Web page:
News  >  Blog

Global Communities Testifies at House Subcommittee Hearing on Ebola

Published 11/18/2014 by Global Communities

Global Communities Testifies at House Subcommittee Hearing on Ebola
On November 19, 2014, the U.S. House of  Representative’s Subcommittee on Africa, Global Health, Global Human Rights and International Organizations held a hearing on Ebola entitled “Fighting Ebola: A Ground-Level View.” 
The current crisis has been the largest and most widespread outbreak of Ebola in history, creating a particular burden on the affected countries. Since the beginning of the outbreak, U.S.-based nongovernmental organizations have made a significant and sustained effort to support the countries in West Africa as they fought the disease. The hearing was intended to take testimony from prominent NGOs, providing services on the ground currently, in the affected countries, especially Liberia, so subcommittee members can better determine how proposed actions are being implemented. To date, the U.S. has committed nearly $1 billion to build treatment centers, train health care workers and burial teams, supply hospitals with protective gear and ensure the safety and humanitarian support.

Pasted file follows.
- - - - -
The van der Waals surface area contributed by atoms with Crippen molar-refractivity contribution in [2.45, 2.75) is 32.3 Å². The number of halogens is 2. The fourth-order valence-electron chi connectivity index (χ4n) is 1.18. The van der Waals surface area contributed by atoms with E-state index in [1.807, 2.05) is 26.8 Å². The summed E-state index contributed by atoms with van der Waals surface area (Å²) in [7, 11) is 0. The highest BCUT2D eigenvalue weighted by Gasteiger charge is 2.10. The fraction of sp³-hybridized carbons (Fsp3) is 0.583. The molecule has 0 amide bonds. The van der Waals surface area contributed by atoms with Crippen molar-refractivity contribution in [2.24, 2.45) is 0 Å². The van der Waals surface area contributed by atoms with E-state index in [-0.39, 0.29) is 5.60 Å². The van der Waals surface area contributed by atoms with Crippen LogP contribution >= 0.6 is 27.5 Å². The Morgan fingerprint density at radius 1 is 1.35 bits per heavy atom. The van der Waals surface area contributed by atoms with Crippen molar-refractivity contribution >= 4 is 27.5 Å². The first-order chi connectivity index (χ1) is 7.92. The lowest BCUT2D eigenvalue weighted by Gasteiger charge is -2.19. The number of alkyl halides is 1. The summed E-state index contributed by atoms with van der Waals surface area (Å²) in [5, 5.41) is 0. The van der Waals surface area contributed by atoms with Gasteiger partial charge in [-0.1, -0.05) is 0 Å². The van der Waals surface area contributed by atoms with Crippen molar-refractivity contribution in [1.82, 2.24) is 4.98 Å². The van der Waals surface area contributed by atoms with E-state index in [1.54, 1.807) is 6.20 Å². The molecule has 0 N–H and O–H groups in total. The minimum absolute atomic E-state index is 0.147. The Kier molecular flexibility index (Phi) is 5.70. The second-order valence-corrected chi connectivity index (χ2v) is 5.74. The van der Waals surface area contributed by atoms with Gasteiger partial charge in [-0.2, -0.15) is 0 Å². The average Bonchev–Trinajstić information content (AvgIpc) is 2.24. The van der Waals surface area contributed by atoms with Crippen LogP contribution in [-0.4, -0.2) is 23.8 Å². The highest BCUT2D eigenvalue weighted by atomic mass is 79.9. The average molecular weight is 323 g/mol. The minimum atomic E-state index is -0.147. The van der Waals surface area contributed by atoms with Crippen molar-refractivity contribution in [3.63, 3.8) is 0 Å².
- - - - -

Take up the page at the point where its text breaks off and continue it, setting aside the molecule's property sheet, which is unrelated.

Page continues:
The featured witnesses included Rabih Torbay, Senior Vice President for International Operations with International Medical Corps; Brett Sedgewick, Technical Adviser for Food Security and Livelihoods for Global Communities; and Darius Mans, President of Africare.
Brett Sedgewick of Global Communities testified on the details of the USAID OFDA–funded ALERT (Assisting Liberians with Education to Reduce Transmission) program which works to stop the spread of the disease through community education and safe burial practices. The CDC estimates that 70 percent of Ebola infections were originating from contact with the deceased, underscoring the importance of safe burial. Community engagement and education also ensure that the burial teams are welcome in the communities, and that the families are safely involved in the burial process. According to Global Communities staff on the ground, the burial teams have been able to remove 96 percent of bodies within 24 hours, many of which are in very remote and difficult to access areas. 
Watch the full hearing below: